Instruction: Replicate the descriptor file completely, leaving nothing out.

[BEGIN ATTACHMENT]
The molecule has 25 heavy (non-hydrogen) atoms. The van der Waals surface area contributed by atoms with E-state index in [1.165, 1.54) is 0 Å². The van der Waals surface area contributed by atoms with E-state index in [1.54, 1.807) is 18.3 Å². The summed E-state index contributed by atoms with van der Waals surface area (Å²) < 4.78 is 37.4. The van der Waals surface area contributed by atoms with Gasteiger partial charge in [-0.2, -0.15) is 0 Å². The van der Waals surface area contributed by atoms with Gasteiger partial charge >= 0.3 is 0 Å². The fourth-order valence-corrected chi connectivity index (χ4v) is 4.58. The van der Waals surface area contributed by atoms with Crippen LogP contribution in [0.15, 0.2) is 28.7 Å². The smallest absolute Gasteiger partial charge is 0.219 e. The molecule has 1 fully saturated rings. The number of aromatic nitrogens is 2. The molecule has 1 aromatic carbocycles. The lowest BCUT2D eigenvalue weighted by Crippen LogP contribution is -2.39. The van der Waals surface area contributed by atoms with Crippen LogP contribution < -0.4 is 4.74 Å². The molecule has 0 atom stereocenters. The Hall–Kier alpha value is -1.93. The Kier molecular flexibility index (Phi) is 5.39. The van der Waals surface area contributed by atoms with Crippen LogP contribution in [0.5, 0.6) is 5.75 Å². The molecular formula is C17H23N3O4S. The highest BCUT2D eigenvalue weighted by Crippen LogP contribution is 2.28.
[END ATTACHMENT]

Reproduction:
The molecule has 25 heavy (non-hydrogen) atoms. The van der Waals surface area contributed by atoms with E-state index in [1.165, 1.54) is 0 Å². The van der Waals surface area contributed by atoms with E-state index in [1.54, 1.807) is 18.3 Å². The summed E-state index contributed by atoms with van der Waals surface area (Å²) < 4.78 is 37.4. The van der Waals surface area contributed by atoms with Gasteiger partial charge in [-0.2, -0.15) is 0 Å². The van der Waals surface area contributed by atoms with Gasteiger partial charge >= 0.3 is 0 Å². The fourth-order valence-corrected chi connectivity index (χ4v) is 4.58. The van der Waals surface area contributed by atoms with Crippen LogP contribution in [0.15, 0.2) is 28.7 Å². The smallest absolute Gasteiger partial charge is 0.219 e. The molecule has 1 fully saturated rings. The number of aromatic nitrogens is 2. The molecule has 1 aromatic carbocycles. The lowest BCUT2D eigenvalue weighted by Crippen LogP contribution is -2.39. The van der Waals surface area contributed by atoms with Crippen LogP contribution < -0.4 is 4.74 Å². The molecule has 0 atom stereocenters. The Hall–Kier alpha value is -1.93. The Kier molecular flexibility index (Phi) is 5.39. The van der Waals surface area contributed by atoms with Crippen LogP contribution in [0.5, 0.6) is 5.75 Å². The molecular formula is C17H23N3O4S. The highest BCUT2D eigenvalue weighted by Crippen LogP contribution is 2.28.